What’s the easiest way to make homemade butter?

If shaking a mason jar and getting an arm workout is not your thing, then there are a few options. Remember, the key is to agitate the fat molecules out of the heavy cream, so you can use any device that can shake or stir the heavy cream until the fat molecules lump together.

  1. You can use a stand mixer and mix the heavy cream on high speed until the butter fat separating from buttermilk.
  2. Similar to the stand mixer, you can use a hand mixer.
  3. Still want an arm workout? Use a whisk and beat the heavy cream until you see a solid mass has formed.
  4. Use this Chef’n Buttercup Butter Maker instead of a mason jar. It has a built-in sieve that strains off the buttermilk and you can enjoy homemade butter within 3 minutes!

How long can I store homemade butter?

Since homemade butter has no preservatives (one of the beauties of making your own butter!), it won’t last long at room temperature. You can store it in the fridge for about 5-7 days before it spoils.

Honestly, homemade butter is so good that it probably won’t last that long before it’s gone!

Final Thoughts on Making Homemade Butter with Kids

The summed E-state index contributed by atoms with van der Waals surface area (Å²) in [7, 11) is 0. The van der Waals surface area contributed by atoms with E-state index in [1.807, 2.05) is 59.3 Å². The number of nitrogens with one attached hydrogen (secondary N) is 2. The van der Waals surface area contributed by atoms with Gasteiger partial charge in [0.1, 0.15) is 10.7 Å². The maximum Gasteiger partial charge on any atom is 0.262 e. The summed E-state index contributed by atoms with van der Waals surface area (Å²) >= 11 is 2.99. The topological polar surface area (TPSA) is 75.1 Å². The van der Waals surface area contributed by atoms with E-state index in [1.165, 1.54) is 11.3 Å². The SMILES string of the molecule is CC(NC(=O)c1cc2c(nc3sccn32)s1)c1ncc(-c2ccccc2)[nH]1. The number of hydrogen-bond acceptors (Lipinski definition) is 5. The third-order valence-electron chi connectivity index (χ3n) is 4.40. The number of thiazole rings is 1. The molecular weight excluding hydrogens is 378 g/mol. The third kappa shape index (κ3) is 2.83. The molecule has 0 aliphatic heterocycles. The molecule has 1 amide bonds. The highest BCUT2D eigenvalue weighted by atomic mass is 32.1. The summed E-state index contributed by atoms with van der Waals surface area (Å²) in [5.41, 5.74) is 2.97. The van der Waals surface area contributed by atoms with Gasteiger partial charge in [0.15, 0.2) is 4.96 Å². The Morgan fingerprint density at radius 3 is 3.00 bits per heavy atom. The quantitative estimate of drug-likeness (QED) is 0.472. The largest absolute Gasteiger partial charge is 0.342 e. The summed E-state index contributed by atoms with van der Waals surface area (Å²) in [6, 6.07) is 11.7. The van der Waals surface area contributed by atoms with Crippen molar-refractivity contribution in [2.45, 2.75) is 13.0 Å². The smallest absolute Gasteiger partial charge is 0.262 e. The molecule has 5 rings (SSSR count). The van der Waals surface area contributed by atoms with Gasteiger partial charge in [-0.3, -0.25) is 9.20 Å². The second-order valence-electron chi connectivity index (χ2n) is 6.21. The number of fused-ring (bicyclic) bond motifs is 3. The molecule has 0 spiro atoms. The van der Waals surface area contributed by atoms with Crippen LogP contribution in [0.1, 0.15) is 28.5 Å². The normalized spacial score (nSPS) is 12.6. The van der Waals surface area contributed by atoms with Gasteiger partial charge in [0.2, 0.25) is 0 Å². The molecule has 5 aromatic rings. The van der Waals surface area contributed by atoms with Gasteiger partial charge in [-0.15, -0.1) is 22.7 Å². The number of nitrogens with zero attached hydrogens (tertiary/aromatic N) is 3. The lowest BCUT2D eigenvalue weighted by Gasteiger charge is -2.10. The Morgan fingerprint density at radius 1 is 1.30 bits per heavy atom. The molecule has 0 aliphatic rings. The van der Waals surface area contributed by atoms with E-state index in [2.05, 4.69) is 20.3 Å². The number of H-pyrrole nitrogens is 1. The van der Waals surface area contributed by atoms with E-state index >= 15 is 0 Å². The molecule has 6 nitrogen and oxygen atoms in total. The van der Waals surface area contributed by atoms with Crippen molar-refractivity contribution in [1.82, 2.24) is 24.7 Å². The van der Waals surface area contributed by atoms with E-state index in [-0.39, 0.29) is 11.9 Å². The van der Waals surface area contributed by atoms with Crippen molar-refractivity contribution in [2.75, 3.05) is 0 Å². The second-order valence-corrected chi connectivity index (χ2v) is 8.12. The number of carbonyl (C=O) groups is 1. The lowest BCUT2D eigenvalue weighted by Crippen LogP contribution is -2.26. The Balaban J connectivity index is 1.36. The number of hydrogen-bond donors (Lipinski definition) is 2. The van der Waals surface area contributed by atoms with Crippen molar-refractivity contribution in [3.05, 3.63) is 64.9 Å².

Things always taste better when you make it yourself, and I find this to be very true with kids. They can make the most disgusting food creations and still enjoy them because they had a hand in making them.

The good thing about making homemade butter is that it’s so easy that you can’t mess it up! 

My kids certainly loved the homemade butter on freshly-baked bread, and I used the rest to bake a loaf of banana bread. Since it’s so easy to make, I figured I will just whip up a fresh batch next time we want it.

Bon appetite!



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2 thoughts on “Homemade Butter in a Mason Jar Science Experiment”

  1. What happens if you shake it too long and the whole thing turns to a solid? There is no buttermilk to drain. Is it still usable as a butter?